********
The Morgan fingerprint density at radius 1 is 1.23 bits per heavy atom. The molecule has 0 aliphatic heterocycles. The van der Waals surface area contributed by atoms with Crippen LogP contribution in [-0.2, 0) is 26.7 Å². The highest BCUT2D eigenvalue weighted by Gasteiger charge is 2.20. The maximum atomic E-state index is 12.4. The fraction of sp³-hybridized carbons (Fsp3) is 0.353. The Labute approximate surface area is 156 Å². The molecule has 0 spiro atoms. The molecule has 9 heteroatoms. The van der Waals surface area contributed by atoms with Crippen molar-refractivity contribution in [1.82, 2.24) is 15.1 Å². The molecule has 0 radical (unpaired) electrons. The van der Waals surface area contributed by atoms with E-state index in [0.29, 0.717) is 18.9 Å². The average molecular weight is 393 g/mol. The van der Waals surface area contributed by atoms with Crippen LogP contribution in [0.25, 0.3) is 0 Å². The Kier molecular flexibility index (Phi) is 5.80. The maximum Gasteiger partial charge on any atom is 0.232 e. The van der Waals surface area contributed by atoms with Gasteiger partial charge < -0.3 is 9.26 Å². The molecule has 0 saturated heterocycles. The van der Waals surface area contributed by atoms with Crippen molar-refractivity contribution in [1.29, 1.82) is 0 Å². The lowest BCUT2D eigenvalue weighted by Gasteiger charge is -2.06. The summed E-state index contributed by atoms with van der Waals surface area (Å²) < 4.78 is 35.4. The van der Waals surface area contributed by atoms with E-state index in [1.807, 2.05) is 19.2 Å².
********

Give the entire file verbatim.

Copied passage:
The Morgan fingerprint density at radius 1 is 1.23 bits per heavy atom. The molecule has 0 aliphatic heterocycles. The van der Waals surface area contributed by atoms with Crippen LogP contribution in [-0.2, 0) is 26.7 Å². The highest BCUT2D eigenvalue weighted by Gasteiger charge is 2.20. The maximum atomic E-state index is 12.4. The fraction of sp³-hybridized carbons (Fsp3) is 0.353. The Labute approximate surface area is 156 Å². The molecule has 0 spiro atoms. The molecule has 9 heteroatoms. The van der Waals surface area contributed by atoms with Crippen molar-refractivity contribution in [1.82, 2.24) is 15.1 Å². The molecule has 0 radical (unpaired) electrons. The van der Waals surface area contributed by atoms with E-state index in [0.29, 0.717) is 18.9 Å². The average molecular weight is 393 g/mol. The van der Waals surface area contributed by atoms with Crippen LogP contribution in [0.25, 0.3) is 0 Å². The Kier molecular flexibility index (Phi) is 5.80. The maximum Gasteiger partial charge on any atom is 0.232 e. The van der Waals surface area contributed by atoms with Gasteiger partial charge < -0.3 is 9.26 Å². The molecule has 0 saturated heterocycles. The van der Waals surface area contributed by atoms with Crippen molar-refractivity contribution in [1.29, 1.82) is 0 Å². The lowest BCUT2D eigenvalue weighted by Gasteiger charge is -2.06. The summed E-state index contributed by atoms with van der Waals surface area (Å²) < 4.78 is 35.4. The van der Waals surface area contributed by atoms with E-state index in [1.807, 2.05) is 19.2 Å².